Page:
This concern, and worries about valuation levels, prompted Cripps to cut his stock allocation to 55% from 60% earlier this week, going to what for him is a neutral stance.

With the yield lately at 6.03%, the

Dow Jones Industrial Average

was lately up 11.09 to 11,198.45. The

S&P 500

was up 5.5 to 1401.36 and the

Nasdaq Composite

was up 26.64, or 1%, to 2,769.68.

TheStreet.com Internet Sector

index was up 13.67, or 2.1%, to 667.52 and the

Russell 2000

was up 0.1 to 452.7.

Decliners were outpacing advancers 1,484 to 1,238 on the

New York Stock Exchange

, with 423 million shares changing hands. There were 79 new highs against 23 new lows. In

Nasdaq Stock Market

action, advancers led decliners by a slight margin on 560 million shares. There were 111 new highs against 19 new lows.

Thursday's Midday Watchlist

By Heather Moore
Staff Reporter

Stocks of retailers announcing June same-store sales were mixed in reaction to the reports.

  • Consolidated Stores (CNS) - Get Report was falling 7 7/16, or 31.8%, to 15 15/16 after saying it expects to post a second-quarter loss of 2 cents to 4 cents a share, below the 13-analyst estimate of earnings of 6 cents. Its sales figures, up 3.5% over the year-earlier period, didn't seem to matter much.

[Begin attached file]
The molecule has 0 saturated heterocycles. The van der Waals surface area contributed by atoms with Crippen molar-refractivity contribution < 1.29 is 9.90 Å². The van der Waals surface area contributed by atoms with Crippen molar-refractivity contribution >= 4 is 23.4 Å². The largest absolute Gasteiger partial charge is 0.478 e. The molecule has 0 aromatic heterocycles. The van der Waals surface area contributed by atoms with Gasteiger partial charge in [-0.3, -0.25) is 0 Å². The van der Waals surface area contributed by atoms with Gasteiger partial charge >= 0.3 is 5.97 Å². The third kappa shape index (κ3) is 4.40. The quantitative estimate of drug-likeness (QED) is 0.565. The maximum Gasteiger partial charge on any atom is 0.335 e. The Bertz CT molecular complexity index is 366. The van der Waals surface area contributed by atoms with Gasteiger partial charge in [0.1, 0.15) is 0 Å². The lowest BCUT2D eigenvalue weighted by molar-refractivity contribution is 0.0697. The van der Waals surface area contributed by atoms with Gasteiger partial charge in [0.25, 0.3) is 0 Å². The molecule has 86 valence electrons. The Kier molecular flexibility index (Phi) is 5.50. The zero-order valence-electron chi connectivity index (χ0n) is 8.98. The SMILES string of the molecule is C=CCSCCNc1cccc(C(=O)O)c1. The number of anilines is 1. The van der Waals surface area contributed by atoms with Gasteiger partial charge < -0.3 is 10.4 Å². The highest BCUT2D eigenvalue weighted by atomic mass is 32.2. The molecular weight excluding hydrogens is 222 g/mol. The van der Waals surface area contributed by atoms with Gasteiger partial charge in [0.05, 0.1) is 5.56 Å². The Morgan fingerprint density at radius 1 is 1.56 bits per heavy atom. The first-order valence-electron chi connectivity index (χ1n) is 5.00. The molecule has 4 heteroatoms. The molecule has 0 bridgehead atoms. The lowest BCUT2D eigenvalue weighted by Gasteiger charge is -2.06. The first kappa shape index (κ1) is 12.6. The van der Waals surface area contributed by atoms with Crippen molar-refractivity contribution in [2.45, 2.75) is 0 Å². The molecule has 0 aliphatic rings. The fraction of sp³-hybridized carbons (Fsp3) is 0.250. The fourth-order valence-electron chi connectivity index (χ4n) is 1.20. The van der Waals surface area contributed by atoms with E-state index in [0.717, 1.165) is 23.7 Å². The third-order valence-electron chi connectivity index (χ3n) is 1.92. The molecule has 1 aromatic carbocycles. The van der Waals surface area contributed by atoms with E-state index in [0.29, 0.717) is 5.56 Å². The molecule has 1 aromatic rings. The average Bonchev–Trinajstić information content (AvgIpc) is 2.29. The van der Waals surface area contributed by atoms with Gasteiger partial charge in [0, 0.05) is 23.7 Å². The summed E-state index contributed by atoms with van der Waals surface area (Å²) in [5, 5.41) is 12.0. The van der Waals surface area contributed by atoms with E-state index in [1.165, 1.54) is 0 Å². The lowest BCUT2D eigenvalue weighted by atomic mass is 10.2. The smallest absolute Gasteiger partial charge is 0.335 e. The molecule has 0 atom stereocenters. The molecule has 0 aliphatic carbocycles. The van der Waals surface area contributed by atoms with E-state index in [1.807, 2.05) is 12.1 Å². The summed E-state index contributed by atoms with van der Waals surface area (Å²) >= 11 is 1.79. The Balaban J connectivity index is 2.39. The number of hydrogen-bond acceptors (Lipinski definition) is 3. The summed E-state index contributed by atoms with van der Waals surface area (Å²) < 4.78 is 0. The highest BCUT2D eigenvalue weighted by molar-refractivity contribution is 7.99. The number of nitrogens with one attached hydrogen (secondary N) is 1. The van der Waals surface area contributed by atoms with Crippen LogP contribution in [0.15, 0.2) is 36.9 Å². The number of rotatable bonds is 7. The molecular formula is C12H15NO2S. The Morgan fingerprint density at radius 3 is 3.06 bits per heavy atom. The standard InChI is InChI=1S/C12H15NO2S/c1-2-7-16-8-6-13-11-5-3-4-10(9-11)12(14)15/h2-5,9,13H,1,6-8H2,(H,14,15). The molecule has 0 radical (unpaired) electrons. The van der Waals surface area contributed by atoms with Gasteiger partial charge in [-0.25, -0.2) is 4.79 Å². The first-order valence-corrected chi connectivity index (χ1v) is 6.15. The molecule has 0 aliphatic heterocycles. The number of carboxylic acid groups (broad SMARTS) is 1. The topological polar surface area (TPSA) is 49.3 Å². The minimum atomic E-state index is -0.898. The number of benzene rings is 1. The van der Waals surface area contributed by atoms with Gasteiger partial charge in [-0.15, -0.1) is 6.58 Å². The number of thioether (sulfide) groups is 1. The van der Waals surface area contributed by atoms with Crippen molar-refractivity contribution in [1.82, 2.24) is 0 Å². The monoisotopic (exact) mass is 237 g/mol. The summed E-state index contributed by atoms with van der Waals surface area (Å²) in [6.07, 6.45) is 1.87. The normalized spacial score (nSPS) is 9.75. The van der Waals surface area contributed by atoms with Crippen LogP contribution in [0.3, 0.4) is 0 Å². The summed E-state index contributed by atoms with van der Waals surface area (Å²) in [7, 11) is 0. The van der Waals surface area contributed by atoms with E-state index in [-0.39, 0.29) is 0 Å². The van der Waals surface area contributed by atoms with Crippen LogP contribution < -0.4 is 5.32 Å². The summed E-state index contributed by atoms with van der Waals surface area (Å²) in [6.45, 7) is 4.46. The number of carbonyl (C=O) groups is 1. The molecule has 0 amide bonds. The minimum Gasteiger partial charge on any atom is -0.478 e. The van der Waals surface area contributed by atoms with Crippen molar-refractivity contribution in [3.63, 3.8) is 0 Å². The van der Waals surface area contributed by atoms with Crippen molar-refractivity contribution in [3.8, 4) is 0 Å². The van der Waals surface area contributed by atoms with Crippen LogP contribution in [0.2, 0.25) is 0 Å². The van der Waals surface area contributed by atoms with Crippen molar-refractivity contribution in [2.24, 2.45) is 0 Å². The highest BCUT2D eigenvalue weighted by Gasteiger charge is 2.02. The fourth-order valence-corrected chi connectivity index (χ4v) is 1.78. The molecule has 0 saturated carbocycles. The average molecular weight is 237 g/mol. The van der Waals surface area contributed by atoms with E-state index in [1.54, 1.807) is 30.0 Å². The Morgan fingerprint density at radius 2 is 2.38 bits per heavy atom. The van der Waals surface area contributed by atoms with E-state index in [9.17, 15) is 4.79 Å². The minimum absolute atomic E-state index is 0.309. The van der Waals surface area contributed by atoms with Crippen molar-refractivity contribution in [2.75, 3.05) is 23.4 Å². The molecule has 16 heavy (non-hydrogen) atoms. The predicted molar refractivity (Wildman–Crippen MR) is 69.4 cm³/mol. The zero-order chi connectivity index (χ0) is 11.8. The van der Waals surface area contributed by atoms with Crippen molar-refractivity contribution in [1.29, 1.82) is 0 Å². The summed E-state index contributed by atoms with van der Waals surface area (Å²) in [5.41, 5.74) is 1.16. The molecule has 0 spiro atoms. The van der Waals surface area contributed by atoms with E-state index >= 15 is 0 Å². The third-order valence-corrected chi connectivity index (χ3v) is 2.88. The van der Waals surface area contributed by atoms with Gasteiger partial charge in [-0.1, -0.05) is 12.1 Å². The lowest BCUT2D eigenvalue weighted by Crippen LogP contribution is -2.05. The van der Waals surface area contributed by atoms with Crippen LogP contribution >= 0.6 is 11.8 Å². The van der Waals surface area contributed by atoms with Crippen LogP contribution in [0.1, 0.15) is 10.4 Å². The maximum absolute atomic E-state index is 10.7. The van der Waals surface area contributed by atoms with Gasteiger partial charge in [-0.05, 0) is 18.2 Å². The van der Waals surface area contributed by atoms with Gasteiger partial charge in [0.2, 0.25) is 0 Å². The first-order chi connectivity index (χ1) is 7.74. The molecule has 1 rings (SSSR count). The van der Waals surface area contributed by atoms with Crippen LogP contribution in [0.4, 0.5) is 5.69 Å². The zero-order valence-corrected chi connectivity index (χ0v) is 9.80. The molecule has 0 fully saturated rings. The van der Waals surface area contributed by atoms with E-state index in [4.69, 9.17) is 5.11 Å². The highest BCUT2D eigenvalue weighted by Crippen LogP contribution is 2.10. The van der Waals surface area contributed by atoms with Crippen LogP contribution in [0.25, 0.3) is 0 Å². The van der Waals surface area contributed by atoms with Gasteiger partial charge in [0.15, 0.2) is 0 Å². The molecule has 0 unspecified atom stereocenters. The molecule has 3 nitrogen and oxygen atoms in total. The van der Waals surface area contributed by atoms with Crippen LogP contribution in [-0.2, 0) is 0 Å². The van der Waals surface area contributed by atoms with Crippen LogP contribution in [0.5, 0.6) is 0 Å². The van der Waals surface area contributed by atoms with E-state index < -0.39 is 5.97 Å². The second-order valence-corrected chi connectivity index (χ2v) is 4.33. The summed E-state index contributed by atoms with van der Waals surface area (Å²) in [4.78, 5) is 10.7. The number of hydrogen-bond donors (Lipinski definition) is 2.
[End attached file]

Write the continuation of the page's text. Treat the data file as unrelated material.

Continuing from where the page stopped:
• Federated Department Stores (FD) was falling 1 1/16 to 55 13/16 despite sales that rose 8.4%.
  • Gap (GPS) - Get Report was rising 1 1/4 to 50 7/8 on a 13% sales gain.
  • Kmart (KM) was falling 1/8 to 16 1/4 despite sales up 9.2%.
  • Sears (S) - Get Report was falling 13/16 to 46 3/16 despite sales up 1.9%.
  • Wal-Mart (WMT) - Get Report was rising 3/16 to 48 3/16 on sales up 6.5%.

Salomon Smith Barney

announced its "10-plus exceptional names" list -- 15 stocks the firm considers to be attractive investment opportunities for the coming year. They are:

Earnings/revenue reports and previews

General Electric

(GE) - Get Report

was down 5/16 to 117 5/8 after posting second-quarter earnings of 85 cents a share, beating the 13-analyst estimate by a penny and moving up from the year-ago 74 cents.

Airborne Freight


was down 2 3/16, or 8.1%, to 25 after last night saying it sees second-quarter earnings of 45 cents to 55 cents a share, lower than both the 12-analyst prediction of 62 cents and the year-ago 66 cents. The company cited a lack of growth in domestic shipments. Today,

Morgan Stanley Dean Witter

downgraded it to neutral from outperform and


lowered it to attractive from buy.

Bergen Brunswig

(BBC) - Get Report

was down 1, or 6.2%, to 15 3/16 after last night saying it expects to report third-quarter earnings of 25 cents to 27 cents a share, below the 14-analyst forecast of 31 cents. The company, which made 27 cents in the year-ago period, attributed the expected shortfall to negative industry trends hurting its PharMerica long-term care unit. Today,

Merrill Lynch